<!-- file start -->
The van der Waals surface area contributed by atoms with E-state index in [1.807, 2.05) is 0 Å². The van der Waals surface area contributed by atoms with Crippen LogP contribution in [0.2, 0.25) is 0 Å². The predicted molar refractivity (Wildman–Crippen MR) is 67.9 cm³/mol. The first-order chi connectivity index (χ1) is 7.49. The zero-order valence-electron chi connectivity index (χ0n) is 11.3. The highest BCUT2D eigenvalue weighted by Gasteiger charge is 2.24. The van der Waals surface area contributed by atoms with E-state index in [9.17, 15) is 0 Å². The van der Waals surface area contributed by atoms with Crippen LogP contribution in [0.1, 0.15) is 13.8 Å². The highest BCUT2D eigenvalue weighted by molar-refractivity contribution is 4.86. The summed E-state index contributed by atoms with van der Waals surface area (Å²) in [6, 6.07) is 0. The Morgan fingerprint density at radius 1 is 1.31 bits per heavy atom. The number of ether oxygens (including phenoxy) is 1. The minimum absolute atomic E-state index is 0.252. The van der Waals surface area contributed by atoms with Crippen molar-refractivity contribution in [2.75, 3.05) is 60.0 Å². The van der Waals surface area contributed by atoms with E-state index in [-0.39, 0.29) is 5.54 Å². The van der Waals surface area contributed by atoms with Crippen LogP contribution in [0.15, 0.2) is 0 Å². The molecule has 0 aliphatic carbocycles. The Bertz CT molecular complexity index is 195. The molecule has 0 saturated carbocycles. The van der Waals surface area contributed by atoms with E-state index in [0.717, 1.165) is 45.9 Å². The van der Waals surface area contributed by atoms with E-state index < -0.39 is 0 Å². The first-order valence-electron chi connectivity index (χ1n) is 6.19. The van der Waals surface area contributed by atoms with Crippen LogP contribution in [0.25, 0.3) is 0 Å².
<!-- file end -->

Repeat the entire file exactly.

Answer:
The van der Waals surface area contributed by atoms with E-state index in [1.807, 2.05) is 0 Å². The van der Waals surface area contributed by atoms with Crippen LogP contribution in [0.2, 0.25) is 0 Å². The predicted molar refractivity (Wildman–Crippen MR) is 67.9 cm³/mol. The first-order chi connectivity index (χ1) is 7.49. The zero-order valence-electron chi connectivity index (χ0n) is 11.3. The highest BCUT2D eigenvalue weighted by Gasteiger charge is 2.24. The van der Waals surface area contributed by atoms with E-state index in [9.17, 15) is 0 Å². The van der Waals surface area contributed by atoms with Crippen LogP contribution in [0.1, 0.15) is 13.8 Å². The highest BCUT2D eigenvalue weighted by molar-refractivity contribution is 4.86. The summed E-state index contributed by atoms with van der Waals surface area (Å²) in [6, 6.07) is 0. The Morgan fingerprint density at radius 1 is 1.31 bits per heavy atom. The number of ether oxygens (including phenoxy) is 1. The minimum absolute atomic E-state index is 0.252. The van der Waals surface area contributed by atoms with Crippen molar-refractivity contribution in [2.75, 3.05) is 60.0 Å². The van der Waals surface area contributed by atoms with E-state index in [-0.39, 0.29) is 5.54 Å². The van der Waals surface area contributed by atoms with Crippen LogP contribution in [0.15, 0.2) is 0 Å². The molecule has 0 aliphatic carbocycles. The Bertz CT molecular complexity index is 195. The molecule has 0 saturated carbocycles. The van der Waals surface area contributed by atoms with E-state index in [0.717, 1.165) is 45.9 Å². The van der Waals surface area contributed by atoms with E-state index < -0.39 is 0 Å². The first-order valence-electron chi connectivity index (χ1n) is 6.19. The van der Waals surface area contributed by atoms with Crippen LogP contribution in [0.25, 0.3) is 0 Å².